TNC Science Brief

Science for Evaluating Flood Risk + Improving Community Resilience

Alamac Community Park, in Roberson County, near Lumberton, NC, remained inundated with flood waters a week after Hurricane Matthew in Oct 2016. At the height of flooding, water reached the bottom edge of the park signs. © USDA/Lance Cheung.

Using novel applications of satellite radar imagery and a specialized computer algorithm, a new study examining flooding caused by Hurricanes Matthew (2016) and Florence (2018) shows that current flood hazard maps are inadequate for accurately assessing flood risks and protecting communities in North Carolina.

The Gist

Published in Environmental Science & Technology, the paper by TNC NatureNet Science Fellow Danica Schaffer-Smith and colleagues at Arizona State University’s Center for Biodiversity Outcomes, finds widespread flooding from Florence and Matthew occurred well beyond the legal boundaries established by the Federal Emergency Management Agency’s (FEMA) flood hazard maps and impacted a footprint more than 23 percent greater than the designated 100-year floodplain.

Flood hazard zones mapped by the state of North Carolina (left) and remotely sensed flooding detected from Hurricane Matthew in 2016 and Hurricane Florence in 2018 (right) across North Carolina watersheds that drain to the Atlantic Ocean. Source: North Carolina Floodplain Mapping Program. 2018. North Carolina Flood Risk Information System.

“The good news,” says Julie DeMeester, Director of TNC’s North Carolina Water Program and co-author of the study, “is that these findings can be used to identify changes in flooding risks under climate change and help communities be more resilient to future storms. From a wider perspective, the techniques and tools we developed are applicable for evaluating flood risks far beyond North Carolina.”

The Big Picture

Part of the problem in evaluating a flood’s real-time effects on water quality is that during or immediately after a storm, scientists can’t get good measures. During North Carolina’s hurricanes, notes Schaffer-Smith, “many sensors that measure water quality were offline due to flooding, and hazardous conditions didn’t allow for manual data collection, so government agencies had to rely on anecdotal reporting or delayed field sampling to assess the impact.”

118 municipal water intakes and 206 public water supply wells lie in the repeatedly flooded areas. Another 40 hazardous waste sites, 339 industrial wastewater facilities, and 218 municipal wastewater treatment plants were likely compromised by the storms. North Carolina environmental regulations don’t allow the construction of Confined Animal Feeding Operations in the “100 year” floodplain, but the study identified 91 swine CAFO and their associated hog waste lagoons in the repeatedly flooded area and another 36 poultry CAFOS where animal waste is dry composted. © Danica Schaffer-Smith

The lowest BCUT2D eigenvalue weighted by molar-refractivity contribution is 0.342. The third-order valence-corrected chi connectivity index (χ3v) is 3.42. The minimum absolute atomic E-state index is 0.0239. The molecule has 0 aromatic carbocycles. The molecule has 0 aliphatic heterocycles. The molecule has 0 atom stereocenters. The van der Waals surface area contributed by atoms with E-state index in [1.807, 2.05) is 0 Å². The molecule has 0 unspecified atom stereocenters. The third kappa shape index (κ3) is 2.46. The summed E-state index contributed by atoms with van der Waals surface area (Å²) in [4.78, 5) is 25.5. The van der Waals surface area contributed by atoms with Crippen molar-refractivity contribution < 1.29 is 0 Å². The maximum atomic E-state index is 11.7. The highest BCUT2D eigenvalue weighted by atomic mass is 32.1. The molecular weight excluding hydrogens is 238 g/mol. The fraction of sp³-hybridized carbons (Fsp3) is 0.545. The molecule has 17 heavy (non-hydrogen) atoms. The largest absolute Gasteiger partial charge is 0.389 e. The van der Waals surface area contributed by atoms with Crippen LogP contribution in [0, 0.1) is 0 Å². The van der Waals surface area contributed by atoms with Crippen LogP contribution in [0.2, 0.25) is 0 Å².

It’s hard to know what contaminants are likely to be in the water if you don’t know what has been flooded and for how long. It’s a long-standing problem, and not just in North Carolina. To solve it, says Schaffer-Smith, “we used satellite-based radar to make up for some of these deficiencies because radar can penetrate through clouds and is highly sensitive to the presence of water on the ground, including beneath trees. That allows us to see the extent of flooding and assess true impacts.”

The paper also assesses the social-ecological vulnerability across floodplains and highlights opportunities to improve resilience. By overlaying the flood mapping with the Centers for Disease Control’s Social Vulnerability Index, which ranks census tracts to predict how well they will respond to disturbances like flooding, the researchers found that communities with senior citizens, people with disabilities, unemployed people, and people living in mobile homes were disproportionately affected by the storms.

The Takeaway

An accurate understanding of flood risk is foundational to making good decisions for protecting communities. The researchers identified areas where community buyouts of vulnerable homes and businesses may be warranted. It also gives conservation groups like TNC a blueprint for their work.

“We identified extensive areas where wetlands and forests could be protected and other places where these landscapes could be restored. Those nature-based solutions reduce flooding, filter pollutants from flood waters, and provide habitat for plants and animals,” says DeMeester. “That’s a cost-effective win for people and nature.”

Cara Cannon Byington

Cara Cannon Byington is a science writer for The Nature Conservancy covering the work of Conservancy scientists and partners, including the NatureNet Fellows for Cool Green Science. A misplaced Floridian living in Maryland, she is especially fond of any story assignment involving boats and islands, and when not working, can be found hiking, kayaking or traveling with her family and friends. More from Cara

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